On Sunday, Italy voted ‘No’ in a referendum on whether or not the country should change its Constitution. The proposed amendment, which was turned down by almost 60% of the voters in a turnout of over 70%, would have reformed the 1948 Constitution, creating room for more centralisation.
While the Constitutional amendment was being dubbed ‘governance friendly’, the referendum itself was as much about the law in Italy as it was about the impact of rightwing populism against the establishment. The resignation of the center-left Prime Minister Matteo Renzi highlights why the ‘No’ vote in Italy is being peddled as the third successful leg of a rightwing surge over the West, following Brexit and Donald Trump’s election in the US.
As everyone else, especially the Muslim World, looks on anxiously towards the domino surge – even if it might have hit a stumbling block in Austria – one can’t help but wonder how similar referenda would pan out in our neck of the woods.
How many Pakistanis, for instance, would vote ‘Yes’ in a referendum on whether or not the 2nd Constitutional Amendment, which allowed the state to ‘officially’ declare Ahmadis non-Muslims, should be reversed?
Or if one were to pay heed to the Council of Islamic Ideology’s deliberations last year, how many Pakistanis would vote ‘Yes’ in dubbing Ahmadis murtideen (apostates) – and hence, wajib-ul-qatal (liable for death)?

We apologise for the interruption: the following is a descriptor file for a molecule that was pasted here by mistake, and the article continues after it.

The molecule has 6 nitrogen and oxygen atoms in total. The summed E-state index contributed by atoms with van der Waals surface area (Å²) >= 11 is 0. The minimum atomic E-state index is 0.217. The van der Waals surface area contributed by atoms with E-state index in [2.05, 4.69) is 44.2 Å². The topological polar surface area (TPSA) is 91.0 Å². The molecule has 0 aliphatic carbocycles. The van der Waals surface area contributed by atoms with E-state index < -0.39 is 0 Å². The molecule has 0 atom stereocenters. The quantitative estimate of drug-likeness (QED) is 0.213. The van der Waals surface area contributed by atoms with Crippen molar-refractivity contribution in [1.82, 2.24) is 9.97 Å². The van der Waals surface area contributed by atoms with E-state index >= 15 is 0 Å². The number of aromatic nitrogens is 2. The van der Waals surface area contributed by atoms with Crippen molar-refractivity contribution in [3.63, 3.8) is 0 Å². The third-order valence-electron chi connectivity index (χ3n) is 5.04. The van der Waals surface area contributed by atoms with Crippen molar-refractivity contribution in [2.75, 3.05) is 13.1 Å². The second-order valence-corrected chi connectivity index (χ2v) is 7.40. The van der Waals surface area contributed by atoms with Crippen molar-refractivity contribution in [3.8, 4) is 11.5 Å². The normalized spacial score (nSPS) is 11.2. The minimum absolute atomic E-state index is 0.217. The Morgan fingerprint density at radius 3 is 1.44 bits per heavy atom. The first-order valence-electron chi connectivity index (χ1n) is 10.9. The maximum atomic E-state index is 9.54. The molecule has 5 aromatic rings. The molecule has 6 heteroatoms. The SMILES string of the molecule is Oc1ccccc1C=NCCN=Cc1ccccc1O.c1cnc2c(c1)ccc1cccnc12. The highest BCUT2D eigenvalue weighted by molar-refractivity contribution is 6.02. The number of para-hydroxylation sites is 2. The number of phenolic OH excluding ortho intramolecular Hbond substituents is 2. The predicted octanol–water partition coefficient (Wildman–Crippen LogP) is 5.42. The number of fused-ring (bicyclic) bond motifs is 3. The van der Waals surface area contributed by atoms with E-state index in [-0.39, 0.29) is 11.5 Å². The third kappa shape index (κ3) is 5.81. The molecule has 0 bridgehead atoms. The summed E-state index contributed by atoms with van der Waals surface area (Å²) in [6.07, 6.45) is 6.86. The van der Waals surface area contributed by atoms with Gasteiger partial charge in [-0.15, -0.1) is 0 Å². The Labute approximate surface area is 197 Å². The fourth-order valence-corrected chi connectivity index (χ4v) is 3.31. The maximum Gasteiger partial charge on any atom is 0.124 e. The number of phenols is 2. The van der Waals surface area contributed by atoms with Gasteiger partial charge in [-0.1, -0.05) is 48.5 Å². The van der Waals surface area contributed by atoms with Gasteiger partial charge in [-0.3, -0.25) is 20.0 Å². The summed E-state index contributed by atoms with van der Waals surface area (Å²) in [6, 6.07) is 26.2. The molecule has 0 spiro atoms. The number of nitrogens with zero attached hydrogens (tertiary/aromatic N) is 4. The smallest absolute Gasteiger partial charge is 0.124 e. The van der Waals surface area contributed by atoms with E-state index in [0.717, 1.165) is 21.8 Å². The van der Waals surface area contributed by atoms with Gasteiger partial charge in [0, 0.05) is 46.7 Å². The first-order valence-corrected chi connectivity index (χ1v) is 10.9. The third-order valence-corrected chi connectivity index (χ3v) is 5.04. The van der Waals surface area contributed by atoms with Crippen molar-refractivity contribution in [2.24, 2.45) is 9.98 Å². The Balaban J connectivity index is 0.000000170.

And what about actual ‘apostates’ who differ in their theological belief from conservative Islamist interpretations, or those rejecting them altogether?
Would Pakistan vote ‘Yes’ for genocide against people over theological beliefs – or lack thereof?
While they might not be billed as conspicuously, but most elections in Jhang are a question over the mass violence – or even an envisioned ethnic cleansing – of the Shia community. This is true despite the fact that many of the 48,563 voters, who endorsed Masroor Jhangvi in Thursday’s PP-78 by-election, might not personally desire Shia massacre.
Jhang has always been perceived as a mini island of success for anti-Shia groups, who have failed to transfer violent bigotry against the Shia into electoral successes elsewhere. Azam Tariq, the leader of the banned Sipah-e-Sahaba Pakistan (SSP), was thrice elected to the National Assembly from Jhang – once while he was under arrest on terrorism charges in 2002.
Sipah-e-Sahaba was founded upon Tariq’s ideological alliance with Haq Nawaz Jhangvi, the father of Masroor Jhangvi. It was Haq Nawaz Jhangvi who launched the Sipah Sahaba’s political and militant stranglehold in Jhang in the late 80s, bagging almost 40,000 votes in NA-89 elections in 1988. Before Azam Tariq’s successes in 1993, SSP affiliated Isarul Qasmi had won both NA-89 and PP-77 seats in 1990.
While SSP, or its reincarnation Ahl-e-Sunnat Wal Jamaat (ASWJ), might not have enjoyed definitive electoral victories outside Jhang, they have been instrumental in helping out mainstream parties triumphing in areas where anti-Shia groups have influence. Punjab law minister Rana Sanaullah Khan helped PML-N gain the decisive support of ASWJ’s Ahmed Ludhianvi in Khanewal, Muzzafargarh, Bahawalpur, Bahawalnagar, and other districts of Punjab, in 2013.